Most guidelines suggest adults get six to eight hours of sleep each night. Lichuan Ye, associate professor in the Bouvé College of Health Sciences, thinks about sleep for much longer than that each day. Indeed, her research focuses on promoting better sleep, and managing sleep disorders.
As a registered nurse and one of the nurse scientists at Brigham and Women’s Hospital, Ye, who joined Northeastern this fall, brings a unique perspective to the university and to her research.
“I have this mixed education and training background, so I love to explore the medicine of sleep, but I’m more behavior- and education-focused,” she said. “That’s how I started my clinical research.”
That research, which has been published in the scholarly journal Sleep and covered by Reuters, examines the symptoms and treatment of sleep disorders. Most recently, she’s focused on obstructive sleep apnea. The condition commonly leads to snoring and disrupted sleep, but can also cause sufferers to stop breathing altogether in more extreme cases.
However, the sleep apnea often takes a while to diagnose, Ye said. Her research includes examining how to better facilitate earlier diagnosis.
Treatment often includes wearing a continuous positive airway pressure, or CPAP, machine at night—a breathing mask that pushes a stream of air through the nose and mouth. But as Ye noted in her most recent publication on the topic, the biggest obstacle to treating obstructive sleep apnea is that people don’t wear the mask. Or, if they do, they don’t do it regularly.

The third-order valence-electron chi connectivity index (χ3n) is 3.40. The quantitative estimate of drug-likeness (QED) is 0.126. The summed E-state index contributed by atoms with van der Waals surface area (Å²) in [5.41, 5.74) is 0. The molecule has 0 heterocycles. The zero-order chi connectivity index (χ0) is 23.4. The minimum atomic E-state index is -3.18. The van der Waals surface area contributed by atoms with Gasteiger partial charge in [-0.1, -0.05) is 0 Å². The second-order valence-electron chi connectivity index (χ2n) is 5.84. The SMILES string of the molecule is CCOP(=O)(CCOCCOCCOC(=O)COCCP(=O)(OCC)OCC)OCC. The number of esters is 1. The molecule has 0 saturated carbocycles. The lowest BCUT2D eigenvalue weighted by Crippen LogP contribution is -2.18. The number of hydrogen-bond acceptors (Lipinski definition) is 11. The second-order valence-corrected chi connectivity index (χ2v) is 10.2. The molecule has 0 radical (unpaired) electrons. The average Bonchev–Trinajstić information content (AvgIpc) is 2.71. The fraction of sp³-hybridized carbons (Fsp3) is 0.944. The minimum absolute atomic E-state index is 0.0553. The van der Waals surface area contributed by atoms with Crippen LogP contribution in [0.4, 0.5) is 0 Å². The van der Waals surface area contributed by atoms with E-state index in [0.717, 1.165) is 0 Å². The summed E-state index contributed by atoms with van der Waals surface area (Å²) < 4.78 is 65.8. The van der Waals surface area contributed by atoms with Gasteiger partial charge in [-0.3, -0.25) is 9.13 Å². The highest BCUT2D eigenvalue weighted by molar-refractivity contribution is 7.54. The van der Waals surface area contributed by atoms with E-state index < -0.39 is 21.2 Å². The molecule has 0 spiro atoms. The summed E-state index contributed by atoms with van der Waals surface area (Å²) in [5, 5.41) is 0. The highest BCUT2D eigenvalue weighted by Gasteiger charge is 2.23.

So, her most recent research, supported by the National Institutes of Health, found that spouses play an important role in whether or not their partners do routinely use the CPAP machine.
Outside of those diagnosed with sleep apnea, there’s another population that regularly grapples with disrupted sleep—hospital patients. Between the standard din of a busy hospital ward and the intermittent check of vital signs administered by hospital staff, it’s hard for hospital patients to get more than a few hours of sleep at a time.
To address this issue, Ye helped develop the SLEEPkit, a sleep promotion toolkit for acute care hospital settings. The kit, which is still being tested, will help hospital staff communicate with patients to gauge how to better enable uninterrupted sleep. For example, a stable patient may only need her vital signs checked every four hours instead of every two, Ye offered. Little changes like that could make a huge difference for the patient.
Ye credits her interdisciplinary background for the way she approaches sleep—both as an academic and as a person deeply concerned with results.
“I love looking at patient outcomes, and interacting with real patients,” she said. “That’s where I feel like my studies can make a difference.”